Helsinn Healthcare S.A. v. TEVA Pharmaceuticals USA, Inc.,
Nos. 2016-1284, 2016-1787, (Fed. Cir. May 1, 2017). 2. Id. at 3, 23, 24. 3. The four patents are U.S. 7,947,724, U.S. 7,947,725, U.S. 7,960,424, and U.S. 8,598,219. 4.
at 10. 5. U.S. 5,202,333, now expired, taught use of palonosetron for “prevention and treatment of emesis.” 6.
at 6. 7. Id. 8. Patent Act of 1952, Ch. 950, 66 Stat. 798 (1952), 35 U.S.C. Section 102(b) stated that, “A person shall be entitled to a patent unless – “… (b) the invention was patented or described in a printed publication in this or a foreign country or in public use or
on sale in this country, more than one year prior to the date of the application for patent in the United States …”
(emphasis added). 9. Leahy Smith America Invents Act (AIA), Pub. L. No. 112-20. 125 Stat. 284 (2011) (codified at 35 U.S.C.) [hereinafter AIA]. 10. See, e.g. Manual of Patent Examining Procedure (MPEP) at § 2152 et seq. 11.
at 4. 12. Id. at 10. 13. Id. at 3. 14. Id. at 21, 23. 15. Id. at 22-23. 16. Id. at 26. 17. Id. 18. Id. at 18. 19. Id. at 27 (“Under
, there are at least two ways in which an invention can be shown to be ready for patenting: ‘by proof of reduction to practice before the critical date; or by proof that prior to the critical date the inventor had prepared drawings or other descriptions of the invention that were sufficiently specific to enable a person skilled in the art to practice the invention.”) 20. Id. at 24. 21. Id. at 25. 22.
at 22. 23. See, e.g.
at 23, citing
RCA Corp. v. Data Gen. Corp.,
887 F. 2d 1056, 1060 (Fed. Cir. 1989)
overruled in-part on other grounds by
Group One Ltd. v. Hallmark Cards, Inc., 254 F.3d 1041, 1048 (Fed. Cir. 2001). 24. See. e.g. Cong. Rec. – Senate, S1371 (March 8, 2011) (“The current forfeiture doctrines have become traps for unwary inventors and impose extreme results to no real purpose.… The present bill’s new section 102(a) precludes extreme results such as these and eliminates the use of the definition of prior art to pursue varied goals such as encouraging prompt filing or limiting commercialization.”) 25. Id. 26. Cong. Rec. – Senate, S1370. 27. Id. at 42 (“Subsection (b) – Section 102 is amended as follows: (a)(1) A patent shall not issue for a claimed invention if the invention was patented, described in a printed publication, or in public use, on sale or otherwise available to the public (A) more than a year before the filing date.…” 28.
at 23. 29. Cong. Rec. – Senate, S1371 (March 8, 2011). (Emphasis added.) 30. Cong. Rec. – Senate, S1370 (March 8, 2011). 31. Cong. Rec. – Senate, S1496 (March 9, 2011). 32. Pre-AIA jurisprudence is divided as to whether confidential sales or offers of sale by third parties bar an inventor from obtaining patent protection. See, e.g. Chism on Patents, § 6.02[6].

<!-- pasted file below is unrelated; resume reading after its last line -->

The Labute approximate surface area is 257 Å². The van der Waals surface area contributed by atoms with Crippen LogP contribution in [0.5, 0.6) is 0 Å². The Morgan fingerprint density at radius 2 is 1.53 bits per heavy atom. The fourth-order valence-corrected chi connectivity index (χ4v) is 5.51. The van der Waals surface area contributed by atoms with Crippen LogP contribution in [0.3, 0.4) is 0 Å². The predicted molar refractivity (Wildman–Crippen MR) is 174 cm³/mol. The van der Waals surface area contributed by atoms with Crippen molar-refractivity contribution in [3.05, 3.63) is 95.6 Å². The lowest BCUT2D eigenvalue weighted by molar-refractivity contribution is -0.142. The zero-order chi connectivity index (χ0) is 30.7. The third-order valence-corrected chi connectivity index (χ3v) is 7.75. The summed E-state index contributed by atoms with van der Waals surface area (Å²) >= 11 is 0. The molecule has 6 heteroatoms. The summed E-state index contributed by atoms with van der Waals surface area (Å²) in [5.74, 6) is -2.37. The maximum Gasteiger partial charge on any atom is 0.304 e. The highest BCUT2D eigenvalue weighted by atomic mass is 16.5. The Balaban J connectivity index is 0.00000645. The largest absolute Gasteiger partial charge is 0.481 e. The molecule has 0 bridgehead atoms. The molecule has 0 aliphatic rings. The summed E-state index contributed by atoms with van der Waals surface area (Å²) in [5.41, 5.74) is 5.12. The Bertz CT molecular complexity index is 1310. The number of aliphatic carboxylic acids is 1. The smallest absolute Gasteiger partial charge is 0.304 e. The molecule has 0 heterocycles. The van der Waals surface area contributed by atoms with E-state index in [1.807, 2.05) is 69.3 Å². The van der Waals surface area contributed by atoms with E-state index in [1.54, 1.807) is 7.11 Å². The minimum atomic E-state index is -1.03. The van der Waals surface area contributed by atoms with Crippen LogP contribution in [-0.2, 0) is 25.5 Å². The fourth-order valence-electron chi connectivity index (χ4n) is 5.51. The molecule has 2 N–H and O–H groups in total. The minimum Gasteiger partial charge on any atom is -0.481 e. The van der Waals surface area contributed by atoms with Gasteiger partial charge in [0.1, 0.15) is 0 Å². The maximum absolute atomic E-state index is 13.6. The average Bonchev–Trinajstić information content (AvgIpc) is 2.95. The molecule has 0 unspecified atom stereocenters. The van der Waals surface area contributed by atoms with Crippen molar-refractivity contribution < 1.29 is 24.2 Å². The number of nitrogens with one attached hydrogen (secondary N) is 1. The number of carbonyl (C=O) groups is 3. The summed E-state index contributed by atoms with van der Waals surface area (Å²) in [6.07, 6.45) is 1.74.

An object of the first-to-file system under the AIA, according to the same legislative history, was “elimination of the patent forfeiture doctrines in favor of a general public availability standard.” 30
Contrary to the Federal Circuit’s assertion, there
statements in the legislative history requiring availability to the public of the fact of a claimed invention, such as by public disclosure of a sale. There were also statements requiring
enablement by the public
to practice that claimed invention as a consequence of public disclosure. This sentiment is explicitly laid out in the legislative history of the AIA:
By adopting the first-to-file system, …, the present bill already provides ample incentive for an inventor to enter the patent system promptly. There is no need to also require
of patents simply because the inventor has made some use of the invention that has not made the invention available to the public. And the current on-sale bar imposes penalties not demanded by a legitimate public interest. There is no reason to fear “commercialization” that merely consists of a secret sale or
offer for sale but that does not operate to disclose the invention to the public.
* Principal at Hamilton, Brook, Smith & Reynolds, P.C., in Concord, MA, and Adjunct Professor at Suffolk University Law School. The author is solely responsible for the views of this article, which do not necessarily represent those of his Firm, or any client or organization.
On-Sale Bar to Patent Protection Under the AIA
N. Scott Pierce, Hamilton, Brook Smith, Reynolds
On May 1, 2017, in
Helsinn Healthcare v. Teva Pharmaceuticals, Inc.,1
the Court of Appeals for the Federal Circuit (Federal Circuit) held that the America Invents Act (AIA) did not change the statutory meaning of “on sale” where the “existence of the sale or offer was public,” regardless of whether the “details of the invention are disclosed in the terms of sale,” or “when or whether actual delivery occurs.”2
Helsinn Healthcare S.A. (Helsinn), is the owner of four patents (collectively, the Helsinn patents) directed to reducing the likelihood of chemotherapy-induced nausea and vomiting (CINV).3 The
patents all claimed the benefit of a provisional patent application filed on January 30, 2003. Only one of the four patents, U.S. 8,598,219 (the ‘219 Patent) was subject to the AIA, which became effective March 13, 2013.4 All of the patents were directed to use of a known drug, palonosetron, which was the subject of an unrelated and now-expired patent.5 The claims in the Helsinn patents were all directed to formulations that covered palonosetron present in an “unexpectedly low concentration” of “0.25 mg based on the weight of its free base” in a 5 mL sterile aqueous isotonic solution (0.25 mg dosage).6